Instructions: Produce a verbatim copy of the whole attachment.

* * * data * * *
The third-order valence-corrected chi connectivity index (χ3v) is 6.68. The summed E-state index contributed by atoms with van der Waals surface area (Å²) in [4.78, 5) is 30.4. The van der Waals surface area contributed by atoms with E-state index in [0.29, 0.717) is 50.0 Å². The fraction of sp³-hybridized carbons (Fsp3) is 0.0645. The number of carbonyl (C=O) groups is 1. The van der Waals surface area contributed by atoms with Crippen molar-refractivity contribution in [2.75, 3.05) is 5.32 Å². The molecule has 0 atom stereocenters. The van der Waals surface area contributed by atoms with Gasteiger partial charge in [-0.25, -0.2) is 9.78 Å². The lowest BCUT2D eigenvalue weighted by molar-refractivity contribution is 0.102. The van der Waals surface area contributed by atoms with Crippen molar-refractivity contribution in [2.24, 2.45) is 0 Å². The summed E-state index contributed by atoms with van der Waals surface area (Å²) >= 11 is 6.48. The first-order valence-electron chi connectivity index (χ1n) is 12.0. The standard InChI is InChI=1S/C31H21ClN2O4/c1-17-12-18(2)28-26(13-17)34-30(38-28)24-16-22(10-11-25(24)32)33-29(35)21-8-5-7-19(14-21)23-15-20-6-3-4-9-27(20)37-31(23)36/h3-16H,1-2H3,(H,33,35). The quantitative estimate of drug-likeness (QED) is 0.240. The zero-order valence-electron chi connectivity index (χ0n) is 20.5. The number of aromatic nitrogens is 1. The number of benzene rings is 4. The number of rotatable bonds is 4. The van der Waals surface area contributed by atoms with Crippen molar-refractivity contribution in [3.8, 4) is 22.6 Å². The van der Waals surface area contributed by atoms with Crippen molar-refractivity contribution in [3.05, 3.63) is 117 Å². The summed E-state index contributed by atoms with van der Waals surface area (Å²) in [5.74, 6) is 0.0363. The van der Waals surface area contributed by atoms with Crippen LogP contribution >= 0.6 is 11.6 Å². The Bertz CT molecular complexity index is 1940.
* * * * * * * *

The third-order valence-corrected chi connectivity index (χ3v) is 6.68. The summed E-state index contributed by atoms with van der Waals surface area (Å²) in [4.78, 5) is 30.4. The van der Waals surface area contributed by atoms with E-state index in [0.29, 0.717) is 50.0 Å². The fraction of sp³-hybridized carbons (Fsp3) is 0.0645. The number of carbonyl (C=O) groups is 1. The van der Waals surface area contributed by atoms with Crippen molar-refractivity contribution in [2.75, 3.05) is 5.32 Å². The molecule has 0 atom stereocenters. The van der Waals surface area contributed by atoms with Gasteiger partial charge in [-0.25, -0.2) is 9.78 Å². The lowest BCUT2D eigenvalue weighted by molar-refractivity contribution is 0.102. The van der Waals surface area contributed by atoms with Crippen molar-refractivity contribution in [2.24, 2.45) is 0 Å². The summed E-state index contributed by atoms with van der Waals surface area (Å²) >= 11 is 6.48. The first-order valence-electron chi connectivity index (χ1n) is 12.0. The standard InChI is InChI=1S/C31H21ClN2O4/c1-17-12-18(2)28-26(13-17)34-30(38-28)24-16-22(10-11-25(24)32)33-29(35)21-8-5-7-19(14-21)23-15-20-6-3-4-9-27(20)37-31(23)36/h3-16H,1-2H3,(H,33,35). The quantitative estimate of drug-likeness (QED) is 0.240. The zero-order valence-electron chi connectivity index (χ0n) is 20.5. The number of aromatic nitrogens is 1. The number of benzene rings is 4. The number of rotatable bonds is 4. The van der Waals surface area contributed by atoms with Crippen molar-refractivity contribution in [3.8, 4) is 22.6 Å². The van der Waals surface area contributed by atoms with Crippen molar-refractivity contribution in [3.05, 3.63) is 117 Å². The summed E-state index contributed by atoms with van der Waals surface area (Å²) in [5.74, 6) is 0.0363. The van der Waals surface area contributed by atoms with Crippen LogP contribution >= 0.6 is 11.6 Å². The Bertz CT molecular complexity index is 1940.